James Baldwin, Arna Bontemps, W. E. B. Du Bois, Ralph Ellison, Ernest Gaines, Chester Himes, Langston Hughes, Zora Neale Hurston, Charles Johnson, James Weldon Johnson, Gayl Jones, Terry McMillan, James Alan McPherson, Toni Morrison, Walter Mosley, Ishmael Reed, Martha Southgate, Alice Walker, Margaret Walker, John Edgar Wideman, Richard Wright
Economics is not a field that is known for good writing. Charts, yes. Sparkling prose, no.
Except, that is, when it comes to Deirdre Nansen McCloskey. Her conversational and witty yet always clear style is a hallmark of her classic works of economic history, enlivening the dismal science and engaging readers well beyond the discipline. And now she’s here to share the secrets of how it’s done.
Economical Writing is itself economical: a collection of thirty-five pithy rules for making your writing clear, concise, and effective. Proceeding from big-picture ideas to concrete strategies for improvement at the level of the paragraph, sentence, or word, McCloskey shows us that good writing, after all, is not just a matter of taste—it’s a product of adept intuition and a rigorous revision process. Debunking stale rules, warning us that “footnotes are nests for pedants,” and offering an arsenal of readily applicable tools and methods, she shows writers of all levels of experience how to rethink the way they approach their work, and gives them the knowledge to turn mediocre prose into magic.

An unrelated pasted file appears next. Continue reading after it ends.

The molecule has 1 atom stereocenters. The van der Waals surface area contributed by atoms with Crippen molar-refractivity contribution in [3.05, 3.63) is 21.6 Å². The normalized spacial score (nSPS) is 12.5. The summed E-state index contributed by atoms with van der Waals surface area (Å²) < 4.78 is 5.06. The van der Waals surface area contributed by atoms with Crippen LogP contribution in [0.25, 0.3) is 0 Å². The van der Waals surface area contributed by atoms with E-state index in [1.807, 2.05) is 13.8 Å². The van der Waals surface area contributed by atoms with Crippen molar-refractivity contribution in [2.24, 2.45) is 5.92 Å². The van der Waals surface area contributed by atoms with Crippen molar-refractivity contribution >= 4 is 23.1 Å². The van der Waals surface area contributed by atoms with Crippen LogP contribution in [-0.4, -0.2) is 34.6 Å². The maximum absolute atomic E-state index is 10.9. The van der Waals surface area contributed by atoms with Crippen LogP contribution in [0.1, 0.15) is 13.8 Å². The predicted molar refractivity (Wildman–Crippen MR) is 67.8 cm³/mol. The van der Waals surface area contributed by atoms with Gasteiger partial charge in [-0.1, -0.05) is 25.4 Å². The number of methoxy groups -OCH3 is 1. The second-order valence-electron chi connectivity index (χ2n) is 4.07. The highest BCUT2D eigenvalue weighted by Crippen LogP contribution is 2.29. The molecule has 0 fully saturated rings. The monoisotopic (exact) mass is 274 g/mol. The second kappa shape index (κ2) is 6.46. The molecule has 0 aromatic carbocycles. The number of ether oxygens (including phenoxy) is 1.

At once efficient and digestible, hilarious and provocative, Economical Writing lives up to its promise. With McCloskey as our guide, it’s impossible not to see how any piece of writing—on economics or any other subject—can be a pleasure to read.
Eloquent Science evolved from a workshop aimed at offering atmospheric science students formal guidance in communications, tailored for their eventual scientific careers. Drawing on advice from over twenty books and hundreds of other sources, this volume presents informative and often humorous tips for writing scientific journal articles, while also providing a peek behind the curtain into the operations of editorial boards and publishers of major journals. The volume focuses on writing, reviewing, and speaking and is aimed at the domain of the student or scientist at the start of her career. The volume offers tips on poster presentations, media communication, and advice for non-native speakers of English, as well as appendices on proper punctuation usage and commonly misunderstood meteorological concepts. A further reading section at the end of each chapter suggests additional sources for the interested reader, and sidebars written by experts in the field offer diverse viewpoints on reference topics.
The ESL Writer’s Handbook is a reference work for ESL students who are taking college-level courses. Because its purpose is to provide help with the broad variety of writing questions students may have when working on school assignments, the text focuses on English for Academic Purposes. Unlike other handbooks on the market, this book’s sole purpose is to address the issues of second language learners.